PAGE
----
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Condensed Matter Physics Seminar

2 p.m., Thursday, March 1, 2001

Room 4220, Physics Building
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* Statistical Equilibrium Issues in Economic Modeling*

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(Department of Economics, New School University, New York)

**Abstract:** Statistical equilibrium is a short-run, temporary
equilibrium model of market exchange which replaces the Walrasian picture
of the market in equilibrium as a budget hyperplane defined by equilibrium
relative prices with a scalar field of transactions probabilities.
Statistical equilibrium synthesizes the classical notion of competition
as a market with a large number of traders with the idea of liquidity limited
by traders' need to find actual counterpart transactors. From an
economic point of view statistical equilibrium is the feasible Pareto-improving
multilateral transaction that can be achieved in the largest number of
distinct ways. On the assumption that all Pareto-improving transactions
are equally likely, the statistical equilibrium can be characterized in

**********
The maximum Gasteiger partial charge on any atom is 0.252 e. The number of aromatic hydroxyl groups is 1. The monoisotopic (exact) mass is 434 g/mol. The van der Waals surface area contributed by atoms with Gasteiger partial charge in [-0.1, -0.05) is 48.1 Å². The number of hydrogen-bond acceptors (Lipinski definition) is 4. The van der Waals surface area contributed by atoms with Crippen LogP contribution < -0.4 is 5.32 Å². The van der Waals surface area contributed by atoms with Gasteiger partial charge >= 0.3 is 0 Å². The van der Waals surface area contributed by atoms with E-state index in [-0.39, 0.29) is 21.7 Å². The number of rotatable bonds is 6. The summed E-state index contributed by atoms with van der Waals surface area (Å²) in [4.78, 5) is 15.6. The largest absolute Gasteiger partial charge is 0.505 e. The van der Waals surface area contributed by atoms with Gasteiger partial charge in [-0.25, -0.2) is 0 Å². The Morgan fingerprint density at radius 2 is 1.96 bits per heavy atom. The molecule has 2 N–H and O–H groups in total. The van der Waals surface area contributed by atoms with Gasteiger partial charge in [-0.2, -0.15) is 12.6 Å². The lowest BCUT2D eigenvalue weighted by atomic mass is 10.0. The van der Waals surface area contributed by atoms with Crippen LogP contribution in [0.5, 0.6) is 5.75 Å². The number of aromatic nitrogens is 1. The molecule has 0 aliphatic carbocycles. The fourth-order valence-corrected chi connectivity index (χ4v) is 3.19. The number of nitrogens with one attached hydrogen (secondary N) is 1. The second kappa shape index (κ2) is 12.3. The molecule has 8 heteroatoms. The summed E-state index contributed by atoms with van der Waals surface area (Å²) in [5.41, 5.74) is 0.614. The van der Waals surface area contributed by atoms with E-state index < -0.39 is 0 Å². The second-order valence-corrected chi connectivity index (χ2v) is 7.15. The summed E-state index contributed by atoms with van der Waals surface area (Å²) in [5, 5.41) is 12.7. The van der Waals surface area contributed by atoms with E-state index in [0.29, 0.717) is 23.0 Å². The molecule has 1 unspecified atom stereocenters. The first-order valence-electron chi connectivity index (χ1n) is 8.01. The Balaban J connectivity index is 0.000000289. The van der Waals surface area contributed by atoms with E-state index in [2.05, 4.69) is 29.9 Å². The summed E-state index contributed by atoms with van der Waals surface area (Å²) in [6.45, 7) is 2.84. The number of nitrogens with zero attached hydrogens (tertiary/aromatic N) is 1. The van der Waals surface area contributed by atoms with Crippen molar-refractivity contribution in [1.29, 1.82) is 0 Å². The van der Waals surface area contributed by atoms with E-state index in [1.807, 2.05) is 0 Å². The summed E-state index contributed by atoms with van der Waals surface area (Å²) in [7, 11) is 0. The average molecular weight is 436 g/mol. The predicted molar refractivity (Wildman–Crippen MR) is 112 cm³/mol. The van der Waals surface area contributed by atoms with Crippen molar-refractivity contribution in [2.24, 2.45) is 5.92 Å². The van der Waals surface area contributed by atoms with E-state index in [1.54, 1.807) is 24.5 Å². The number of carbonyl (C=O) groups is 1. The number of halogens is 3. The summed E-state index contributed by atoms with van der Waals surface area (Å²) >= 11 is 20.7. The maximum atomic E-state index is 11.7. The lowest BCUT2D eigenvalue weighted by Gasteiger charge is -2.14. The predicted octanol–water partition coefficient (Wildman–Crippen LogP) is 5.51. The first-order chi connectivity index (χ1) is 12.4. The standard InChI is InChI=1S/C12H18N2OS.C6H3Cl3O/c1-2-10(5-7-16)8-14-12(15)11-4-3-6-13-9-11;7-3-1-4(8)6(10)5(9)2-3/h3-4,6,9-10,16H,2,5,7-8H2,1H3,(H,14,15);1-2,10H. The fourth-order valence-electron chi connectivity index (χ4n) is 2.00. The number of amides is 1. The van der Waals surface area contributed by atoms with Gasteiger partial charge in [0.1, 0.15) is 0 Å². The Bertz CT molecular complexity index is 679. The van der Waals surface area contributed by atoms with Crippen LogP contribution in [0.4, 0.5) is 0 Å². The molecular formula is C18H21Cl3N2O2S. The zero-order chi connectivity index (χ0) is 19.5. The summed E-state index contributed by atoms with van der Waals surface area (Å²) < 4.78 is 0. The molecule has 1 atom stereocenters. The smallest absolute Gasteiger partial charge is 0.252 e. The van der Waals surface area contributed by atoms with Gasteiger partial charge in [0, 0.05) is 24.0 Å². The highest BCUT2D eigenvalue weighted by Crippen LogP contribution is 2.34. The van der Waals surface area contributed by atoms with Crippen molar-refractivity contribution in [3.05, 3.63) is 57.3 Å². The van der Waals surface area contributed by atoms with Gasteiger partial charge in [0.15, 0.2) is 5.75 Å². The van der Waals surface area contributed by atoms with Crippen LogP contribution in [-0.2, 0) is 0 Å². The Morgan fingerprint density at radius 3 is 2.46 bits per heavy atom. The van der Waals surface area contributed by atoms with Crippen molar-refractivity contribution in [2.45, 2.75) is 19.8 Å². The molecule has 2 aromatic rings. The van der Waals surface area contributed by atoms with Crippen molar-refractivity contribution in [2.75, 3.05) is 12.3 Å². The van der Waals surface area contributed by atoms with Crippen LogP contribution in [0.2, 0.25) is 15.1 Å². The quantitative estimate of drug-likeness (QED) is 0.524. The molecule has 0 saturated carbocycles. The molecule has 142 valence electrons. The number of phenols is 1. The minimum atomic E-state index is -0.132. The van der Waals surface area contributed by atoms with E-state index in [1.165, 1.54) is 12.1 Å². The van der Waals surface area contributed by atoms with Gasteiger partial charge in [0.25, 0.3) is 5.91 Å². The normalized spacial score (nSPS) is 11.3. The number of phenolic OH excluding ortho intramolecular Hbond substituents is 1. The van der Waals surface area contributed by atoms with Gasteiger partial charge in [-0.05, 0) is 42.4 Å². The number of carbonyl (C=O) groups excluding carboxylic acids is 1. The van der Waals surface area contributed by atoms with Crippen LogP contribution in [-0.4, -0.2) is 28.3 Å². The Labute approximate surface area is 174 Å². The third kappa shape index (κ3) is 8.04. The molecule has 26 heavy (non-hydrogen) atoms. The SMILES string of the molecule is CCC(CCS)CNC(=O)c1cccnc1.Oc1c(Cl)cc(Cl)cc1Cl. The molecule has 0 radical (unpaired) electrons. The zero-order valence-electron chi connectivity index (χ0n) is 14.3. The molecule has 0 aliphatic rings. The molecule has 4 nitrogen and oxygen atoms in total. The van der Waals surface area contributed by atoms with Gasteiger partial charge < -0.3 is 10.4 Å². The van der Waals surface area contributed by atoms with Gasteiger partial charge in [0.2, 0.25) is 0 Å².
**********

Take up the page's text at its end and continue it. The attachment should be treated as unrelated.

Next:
terms of entropy maximization as a Gibbs distribution in which the transaction
probability of any transaction is proportional to its value at equilibrium
absolute entropy prices. The statistical equilibrium approximates,
but does not in general achieve, Pareto-efficiency. A possible interpretation
of the statistical equilibrium is as the statistical outcome of a sequence
of identical repeated markets, in which the Gibbs probabilities are interpreted
as flows of transactions per unit time. The phenomenon of market
arbitrage is examined in the context of a simple model of an asset market,
in which the statistical fluctuations of outcomes in each period represent
shifts in the arbitrageur's capital position.
**Host:** Victor Yakovenko

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